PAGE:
To ensure a well-planned insurance program, the major classifications and amounts of insurance required for proper coverage should be listed. Various options offered with each type of insurance should be carefully analyzed, the risks evaluated, and the possible losses compared to the premiums. Recommendations to management should be accompanied by a detailed explanation of how the amounts listed for both total coverage and deductions were arrived at, as well as any known uninsured risks and the reasons for not insuring against them. Other improvement includes planning well, internal control, and being self-insured.
A well-covered insurance program should include the period from the time the architect’s plans are being drawn to the day the hotel is opened for business. At the completion of construction, all builders’ risks policies expire and must be replaced by permanent insurance policies. The second phase begins with these permanent policies and continues as long as the hotel is in operation.
There are four experience-rated policies that all hotels are required to have: workmen’s compensation, public liability, employee bond, and money and securities. Purchasing agents are continually updating their requirements, reviewing operations, and examining the market for new and improved products at the lowest possible cost.
However, there are some ways to reduce insurance costs on experience-rated policies. For instance, discounting or receiving credit for all “safe drivers", i.e., those that have had no reportable accidents within the previous three years. Policies related to liability or accidents in the workplace can also be reduced through employment training. For example, safety programs can be established to reduce accidents at work. One way to do this is for hotel managers to create a safety committee whose membership is confined to staff employees only, with at least one member from each department so as to involve all employees in the program. It is important that the hotel record and report every accident resulting in personal injury. Some laws require the insured to submit reports of accidents involving various degrees of personal injury or property damage to a designated agency. The reports need not necessarily be forwarded to the insurance company for reimbursement of any expenses involved. Because all losses are included in the rating calculation for three years, the savings in premiums costs will usually more than offset any minor expenses.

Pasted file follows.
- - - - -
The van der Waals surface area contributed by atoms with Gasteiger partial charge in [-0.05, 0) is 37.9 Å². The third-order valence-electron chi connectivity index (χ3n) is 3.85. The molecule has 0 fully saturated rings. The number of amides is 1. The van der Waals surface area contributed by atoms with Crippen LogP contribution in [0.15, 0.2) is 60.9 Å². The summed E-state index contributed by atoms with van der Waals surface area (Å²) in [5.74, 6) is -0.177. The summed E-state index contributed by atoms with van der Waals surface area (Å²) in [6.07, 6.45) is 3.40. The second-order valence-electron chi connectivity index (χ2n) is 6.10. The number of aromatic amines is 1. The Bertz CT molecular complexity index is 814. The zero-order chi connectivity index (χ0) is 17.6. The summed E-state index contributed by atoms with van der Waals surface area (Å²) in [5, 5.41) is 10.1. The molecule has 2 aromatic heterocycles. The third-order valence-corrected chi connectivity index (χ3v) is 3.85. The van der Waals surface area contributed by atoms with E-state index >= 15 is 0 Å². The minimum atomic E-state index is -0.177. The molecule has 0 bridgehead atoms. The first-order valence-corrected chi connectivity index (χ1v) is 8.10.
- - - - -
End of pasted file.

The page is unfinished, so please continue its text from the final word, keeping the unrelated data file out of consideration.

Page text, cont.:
Employee theft can best be minimized through effective and strictly enforced controls, while theft of money and securities, including armed robbery, can be reduced through employee training in what is called money management.
Organizations should attempt to create a risk-aware culture. Some of the factors that can aid in this aim is by establishing risk management objectives that are measurable and establish accountability; establishing an infrastructure for risk management; empowering business areas/departments to be responsible for managing risk in accordance with the organization’s risk management approach—reward risk optimization initiatives; communicating commitment to risk optimization by the board and its committees; communicating and training management and staff in risk identification and avoidance techniques; and continually identifying and filling gaps in the risk management process.